Recent clinical trials demonstrate the benefits of the novel dietaryingredient agmatine in accelerating neuropathic pain recovery and improving health-related quality oflife in people suffering from lumbar disc-associated radiculopathy, otherwise known as sciatica. Thepaper describing these clinical trials was published in Pain Medicine (Keynan et al., Pain Medicine11: 356–368, 2010) and was selected by the MDLinx editors as number 1, the most-read article by UShealth professionals on their PainLinx site for the week of March 17, 2010. These landmark findingswere communicated to the American Academy of Neurology meeting on April, 2010, in Toronto andchosen to be presented at the Highlights in the Field of Spine. Additionally, the editors of ACA News,the official publication of the American Chiropractic Association invited and published a reviewarticle on "Dietary Agmatine for Sciatica" in their recent July, 2010, issue.

The clinical studies demonstrate the safety profile of dietary agmatine, and its efficacy in peoplesuffering from sciatica due to herniated lumbar disc. The random, placebo-controlled trial wasconducted in a double-blind fashion and showed a significant accelerated improvements of neuropathicpain and health-related quality of life in those who took agmatine for 14 days (31 people), ascompared to the placebo group (30 people).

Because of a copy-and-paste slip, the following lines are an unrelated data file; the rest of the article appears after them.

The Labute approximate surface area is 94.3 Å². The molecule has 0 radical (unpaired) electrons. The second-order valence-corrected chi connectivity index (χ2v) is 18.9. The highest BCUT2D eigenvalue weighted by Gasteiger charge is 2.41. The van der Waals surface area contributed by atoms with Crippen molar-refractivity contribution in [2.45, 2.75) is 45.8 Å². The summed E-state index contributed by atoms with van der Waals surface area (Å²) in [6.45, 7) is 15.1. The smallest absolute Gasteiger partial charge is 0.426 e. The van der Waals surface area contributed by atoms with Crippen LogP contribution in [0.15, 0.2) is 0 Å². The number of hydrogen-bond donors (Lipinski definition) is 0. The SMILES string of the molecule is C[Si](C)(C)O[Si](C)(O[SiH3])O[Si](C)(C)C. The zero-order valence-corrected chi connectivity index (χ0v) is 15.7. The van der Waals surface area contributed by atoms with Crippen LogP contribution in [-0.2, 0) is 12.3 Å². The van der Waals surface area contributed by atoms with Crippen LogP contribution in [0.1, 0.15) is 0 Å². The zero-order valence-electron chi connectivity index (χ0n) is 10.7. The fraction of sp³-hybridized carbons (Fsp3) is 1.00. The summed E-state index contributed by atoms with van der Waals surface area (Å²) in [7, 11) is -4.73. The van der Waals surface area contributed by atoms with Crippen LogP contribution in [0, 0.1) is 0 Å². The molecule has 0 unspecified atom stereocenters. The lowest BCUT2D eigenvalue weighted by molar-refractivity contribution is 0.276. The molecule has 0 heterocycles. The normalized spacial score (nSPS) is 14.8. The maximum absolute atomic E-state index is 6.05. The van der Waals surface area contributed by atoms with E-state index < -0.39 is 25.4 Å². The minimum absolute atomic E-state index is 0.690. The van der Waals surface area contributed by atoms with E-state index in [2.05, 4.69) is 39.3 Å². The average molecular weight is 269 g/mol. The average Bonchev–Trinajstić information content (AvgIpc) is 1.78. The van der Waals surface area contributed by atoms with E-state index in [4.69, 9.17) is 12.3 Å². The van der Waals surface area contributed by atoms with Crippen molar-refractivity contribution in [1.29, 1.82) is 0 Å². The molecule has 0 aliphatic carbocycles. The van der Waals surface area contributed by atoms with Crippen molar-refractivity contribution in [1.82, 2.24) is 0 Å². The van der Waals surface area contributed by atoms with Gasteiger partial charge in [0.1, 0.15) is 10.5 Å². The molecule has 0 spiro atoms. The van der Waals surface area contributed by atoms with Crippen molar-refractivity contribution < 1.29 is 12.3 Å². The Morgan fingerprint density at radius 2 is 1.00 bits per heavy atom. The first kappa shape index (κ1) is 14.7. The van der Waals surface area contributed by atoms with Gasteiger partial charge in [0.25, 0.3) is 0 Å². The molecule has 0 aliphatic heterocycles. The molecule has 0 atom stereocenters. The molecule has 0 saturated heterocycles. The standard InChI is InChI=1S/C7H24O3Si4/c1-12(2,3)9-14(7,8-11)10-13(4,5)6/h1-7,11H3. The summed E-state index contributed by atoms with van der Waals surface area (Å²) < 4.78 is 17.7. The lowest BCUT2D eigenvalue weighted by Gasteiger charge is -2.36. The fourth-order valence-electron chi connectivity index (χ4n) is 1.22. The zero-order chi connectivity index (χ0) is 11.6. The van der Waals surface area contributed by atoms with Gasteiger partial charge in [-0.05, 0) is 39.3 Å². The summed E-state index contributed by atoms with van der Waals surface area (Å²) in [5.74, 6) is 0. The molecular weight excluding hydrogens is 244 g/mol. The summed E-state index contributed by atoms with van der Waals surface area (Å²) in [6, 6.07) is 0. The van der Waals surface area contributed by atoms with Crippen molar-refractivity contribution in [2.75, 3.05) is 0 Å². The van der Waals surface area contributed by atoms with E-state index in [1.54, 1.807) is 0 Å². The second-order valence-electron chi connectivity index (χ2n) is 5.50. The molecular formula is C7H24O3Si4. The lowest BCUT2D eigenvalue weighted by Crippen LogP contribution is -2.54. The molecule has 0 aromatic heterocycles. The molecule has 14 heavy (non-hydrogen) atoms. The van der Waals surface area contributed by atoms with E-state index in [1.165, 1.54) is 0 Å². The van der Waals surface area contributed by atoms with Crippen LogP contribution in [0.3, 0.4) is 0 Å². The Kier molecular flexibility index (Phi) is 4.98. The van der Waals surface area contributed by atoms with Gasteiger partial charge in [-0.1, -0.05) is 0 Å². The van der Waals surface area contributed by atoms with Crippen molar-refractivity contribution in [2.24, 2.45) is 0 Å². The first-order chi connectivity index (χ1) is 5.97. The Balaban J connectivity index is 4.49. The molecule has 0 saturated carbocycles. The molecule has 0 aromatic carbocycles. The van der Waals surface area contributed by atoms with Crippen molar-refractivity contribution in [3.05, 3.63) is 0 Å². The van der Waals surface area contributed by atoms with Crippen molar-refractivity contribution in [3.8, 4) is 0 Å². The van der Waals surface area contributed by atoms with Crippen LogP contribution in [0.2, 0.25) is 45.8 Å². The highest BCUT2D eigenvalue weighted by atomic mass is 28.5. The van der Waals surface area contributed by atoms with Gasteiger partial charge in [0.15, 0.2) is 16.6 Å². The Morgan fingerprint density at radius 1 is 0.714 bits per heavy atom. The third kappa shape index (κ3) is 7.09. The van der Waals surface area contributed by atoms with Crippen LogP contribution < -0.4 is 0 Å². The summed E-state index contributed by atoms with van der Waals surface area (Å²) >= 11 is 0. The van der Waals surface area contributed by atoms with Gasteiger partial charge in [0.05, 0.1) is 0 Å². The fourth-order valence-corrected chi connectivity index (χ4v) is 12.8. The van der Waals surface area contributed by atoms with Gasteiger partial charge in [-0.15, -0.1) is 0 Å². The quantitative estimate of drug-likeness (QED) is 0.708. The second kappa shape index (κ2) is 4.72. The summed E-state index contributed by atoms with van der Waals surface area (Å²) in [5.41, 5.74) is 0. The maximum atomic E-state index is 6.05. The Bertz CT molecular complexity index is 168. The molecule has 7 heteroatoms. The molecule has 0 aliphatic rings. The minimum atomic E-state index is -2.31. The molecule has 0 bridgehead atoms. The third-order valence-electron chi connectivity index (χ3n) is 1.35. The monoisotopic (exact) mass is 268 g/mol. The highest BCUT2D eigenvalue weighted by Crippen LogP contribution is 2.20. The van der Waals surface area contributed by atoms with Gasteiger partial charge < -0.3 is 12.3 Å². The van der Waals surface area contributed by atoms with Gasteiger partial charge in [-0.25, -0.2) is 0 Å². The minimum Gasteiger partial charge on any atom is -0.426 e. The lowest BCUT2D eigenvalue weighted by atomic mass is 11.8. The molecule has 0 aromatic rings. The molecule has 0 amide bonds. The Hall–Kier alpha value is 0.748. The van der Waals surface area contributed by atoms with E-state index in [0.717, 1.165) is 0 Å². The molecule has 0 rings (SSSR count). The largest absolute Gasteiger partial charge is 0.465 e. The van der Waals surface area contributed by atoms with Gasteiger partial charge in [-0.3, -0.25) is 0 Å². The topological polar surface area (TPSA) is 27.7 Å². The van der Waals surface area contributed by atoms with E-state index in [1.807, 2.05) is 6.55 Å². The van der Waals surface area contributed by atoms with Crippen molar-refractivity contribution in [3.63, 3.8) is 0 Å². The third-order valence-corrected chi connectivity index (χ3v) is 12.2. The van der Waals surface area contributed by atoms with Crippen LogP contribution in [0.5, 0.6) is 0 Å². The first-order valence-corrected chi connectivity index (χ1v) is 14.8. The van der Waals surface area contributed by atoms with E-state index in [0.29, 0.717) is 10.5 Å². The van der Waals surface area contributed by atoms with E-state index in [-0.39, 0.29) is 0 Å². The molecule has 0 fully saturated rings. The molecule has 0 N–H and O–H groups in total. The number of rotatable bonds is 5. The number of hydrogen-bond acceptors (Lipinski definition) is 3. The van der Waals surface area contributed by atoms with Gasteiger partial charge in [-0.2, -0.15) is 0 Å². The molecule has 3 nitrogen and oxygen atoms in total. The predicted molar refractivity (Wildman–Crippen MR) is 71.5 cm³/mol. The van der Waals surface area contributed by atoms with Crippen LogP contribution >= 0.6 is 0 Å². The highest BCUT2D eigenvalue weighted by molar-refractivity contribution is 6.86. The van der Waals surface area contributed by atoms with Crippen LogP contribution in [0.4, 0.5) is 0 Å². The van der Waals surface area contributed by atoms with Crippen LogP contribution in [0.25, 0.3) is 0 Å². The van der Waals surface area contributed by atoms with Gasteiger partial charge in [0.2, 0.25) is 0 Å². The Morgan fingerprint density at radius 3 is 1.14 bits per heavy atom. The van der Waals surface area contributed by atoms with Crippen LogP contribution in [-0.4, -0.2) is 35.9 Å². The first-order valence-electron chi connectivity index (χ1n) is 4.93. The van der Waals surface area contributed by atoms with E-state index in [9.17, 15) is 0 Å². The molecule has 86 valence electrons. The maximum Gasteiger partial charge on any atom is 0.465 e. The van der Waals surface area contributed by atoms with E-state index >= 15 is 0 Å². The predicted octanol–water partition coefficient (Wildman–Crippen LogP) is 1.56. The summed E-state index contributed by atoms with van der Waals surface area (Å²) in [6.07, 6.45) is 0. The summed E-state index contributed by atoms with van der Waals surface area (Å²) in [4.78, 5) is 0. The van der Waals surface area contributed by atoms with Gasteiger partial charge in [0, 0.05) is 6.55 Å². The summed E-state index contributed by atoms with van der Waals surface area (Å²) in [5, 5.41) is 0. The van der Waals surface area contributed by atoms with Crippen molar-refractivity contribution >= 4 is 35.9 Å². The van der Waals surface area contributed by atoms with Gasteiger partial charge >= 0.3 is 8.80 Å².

The studies were led by neuroscientists Gad Gilad and Varda Gilad and performed by orthopedicsurgeons Ory Keynan and Yigal Mirovsky of Tel Aviv University, Faculty of Medicine and wasconducted at the Tel-Aviv Sourasky Medical Center and Assaf Harofeh Medical Center (IsraelMinistry of Health National Review Board Trial Number: 20060409), and registered Protocol Registration System ( Identifier: NCT00405041).

Agmatine is a naturally occurring amino acid metabolite and is now available as a treatment modalitynot only for sciatica, but also for the various other neuropathies. Agmatine acts as a shotgun targetingmultiple molecular mechanisms critical for healthy nervous system functions including,

● Neurotransmitter receptors;

● Ion channels;

● Nitric oxide (NO) production;

● Polyamine synthesis;

● Extracellular proteins degradation.

These mechanisms are compromised not only as a result of nervecompression pathologies such as in sciatica, but also as a typical consequence of traumatic injuries,metabolic diseases (e.g., diabetic neuropathy), chemotherapy-induced neuropathies, infections (e.g.,post herpatic neuralgia (shingles), HIV), fibromyalgia and other neuropathies.
It is estimated that more than 20 million people in the United States alone suffer from neuropathy ofvarious causes for whom effective medication is still lacking. The present findings, therefore, havewide implications for multitude of people worldwide.

The study was sponsored by Gilad&Gilad, Reseda, California.